“[In Texas,] we do have some people who need killing,” says one of the defense attorneys, to give us some context for what happened next. The state also has very lax rules about what you can do to a person found armed and trespassing in your home. Durst’s lawyers framed this case as a cross between Crime and Punishment — what’s really the harm if you kill an eccentric, mean old loner who no one likes? — and “Stand Your Ground.”  

One defense attorney asks the jury: If you were in Durst’s position and saw an angry and unstable man had broken into your home and has a gun, “would you be reasonable in coming to your own defense?”

“We always had to keep Bob on message,” remembers one of the lawyers. “‘You were afraid of him. You were afraid of what he would do, and you knew you had to get your hands on that gun.’” In other words, Durst team got him to sing three bars of, “We both reached for the gun.”

“The gun went off.” “‘Bam!’ Like that?” “Like that.”

“The man cannot tell the truth,” said Sargeant Cody Cazalas, who testified for the prosecution. “I never found one person that could say they saw [Black and Durst] together … Morris would go to the library every day and use the internet for free.” Maybe he found out who Durst was and tried to blackmail him and that’s what got him killed. (That would be in line with what people suspect happened to Susan, as we learned last week in episode three.)

The DAs insisted Durst was lying. The neighbor testified she heard two shots. Durst shot at Morris Black and missed. Then he beat Black to the ground and executed him. “You don’t cut somebody up … and dump him in the bay when you acted in self-defense. You don’t butcher somebody … because there was an accident.”

But, as Durst recounted it, that is indeed what happened.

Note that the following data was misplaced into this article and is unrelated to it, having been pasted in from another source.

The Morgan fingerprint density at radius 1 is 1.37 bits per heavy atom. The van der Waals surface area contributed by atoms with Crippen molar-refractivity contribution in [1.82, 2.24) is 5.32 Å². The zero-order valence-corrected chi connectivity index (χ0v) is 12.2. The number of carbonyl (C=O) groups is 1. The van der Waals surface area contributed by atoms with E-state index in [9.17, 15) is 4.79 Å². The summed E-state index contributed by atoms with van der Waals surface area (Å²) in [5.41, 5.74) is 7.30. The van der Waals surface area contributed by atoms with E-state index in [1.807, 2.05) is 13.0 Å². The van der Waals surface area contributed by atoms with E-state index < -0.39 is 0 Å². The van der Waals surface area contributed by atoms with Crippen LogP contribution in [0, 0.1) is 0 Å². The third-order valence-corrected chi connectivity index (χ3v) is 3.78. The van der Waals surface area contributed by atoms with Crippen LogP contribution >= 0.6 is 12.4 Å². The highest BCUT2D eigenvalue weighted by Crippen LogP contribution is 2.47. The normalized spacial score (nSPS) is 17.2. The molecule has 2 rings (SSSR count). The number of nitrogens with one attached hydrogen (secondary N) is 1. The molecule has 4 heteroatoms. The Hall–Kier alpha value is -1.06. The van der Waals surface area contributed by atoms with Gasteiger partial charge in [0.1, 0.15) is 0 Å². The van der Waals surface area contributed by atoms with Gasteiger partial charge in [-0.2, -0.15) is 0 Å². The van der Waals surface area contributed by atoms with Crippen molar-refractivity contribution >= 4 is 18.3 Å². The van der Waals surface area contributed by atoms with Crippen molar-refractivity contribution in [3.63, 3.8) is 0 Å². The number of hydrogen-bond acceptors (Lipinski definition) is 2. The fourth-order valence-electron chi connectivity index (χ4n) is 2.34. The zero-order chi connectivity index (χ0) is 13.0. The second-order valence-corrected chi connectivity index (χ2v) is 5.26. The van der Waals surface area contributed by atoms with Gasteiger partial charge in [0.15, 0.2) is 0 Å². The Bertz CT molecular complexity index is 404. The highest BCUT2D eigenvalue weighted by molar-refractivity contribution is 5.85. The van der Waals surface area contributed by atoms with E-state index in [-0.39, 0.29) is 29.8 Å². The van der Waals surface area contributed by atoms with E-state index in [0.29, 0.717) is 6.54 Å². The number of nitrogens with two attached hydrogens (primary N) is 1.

3. “I did not kill my best friend. I did dismember him.” —Robert Durs

“Black was shot in the face with my gun in my apartment,” said Durst on the stand. If he called the police, they would immediately figure out who he was and tie him to the whole mishegas in New York. “I just didn’t think I would be believed.”

He says now, “I was scared to death. I had to get this corpse out of my apartment.”

It was much too heavy to pick up and carry. “I thought about putting it in a sleeping bag and dragging it out, but good God, that’s ridiculous.”

He admits to the dismemberment. “Morris had tools. Saws, a giant ax. I don’t think he had a bow saw. Anyway, I went and bought a bow saw and a bunch of garbage bags. I’m sure I got more stoned and more drunk and dismembered the corpse, some with the axe but primarily with the bow saw and I think with another saw Morris Black had.”

One of defense attorneys recounts that they were worried that the way Durst describes things, without a lot of emotion, would lead jury members to believe he was a cold-blooded killer. Being that we, the viewers, are a bit like jury members now, and that is how many of us feel, I can sympathize with this fear. They coached him instead to “not remember” as many details as possible.  

The members of the jury bought it. Or, at least, they did not believe the state managed to prove beyond a reasonable doubt that Durst wasn’t acting in self-defense. They returned a verdict of not guilty. It was not a popular verdict, a juror admits. “But when Mr. Durst was on the stand, I felt he was talking from the heart.”

Speaking now with Jarecki, Durst says that his lawyers sat with him before the trial and parsed the oath. They told him he could leave things out. Try it.

Jarecki suggests he and Durst take a break; Durst agrees and Jarecki walks away. Durst remains in his chair, miked up and on camera. He whispers to himself, twice, “I did not knowingly, purposefully lie.” He does it again, adding the word “intentionally.” He is, we realize, practicing for when the cameras come back on. He goes on to whisper, “I did make mistakes.”

One of his lawyers comes over and tells him the mike is hot, that everyone could hear what he was saying. Durst doesn’t care. “I did not tell the whole truth,” says Durst dismissively, to his lawyer, to us. “Nobody tells the whole truth.”

Over the last two episodes, we will see how much of the whole truth about these sordid episodes Jarecki himself manages to reveal.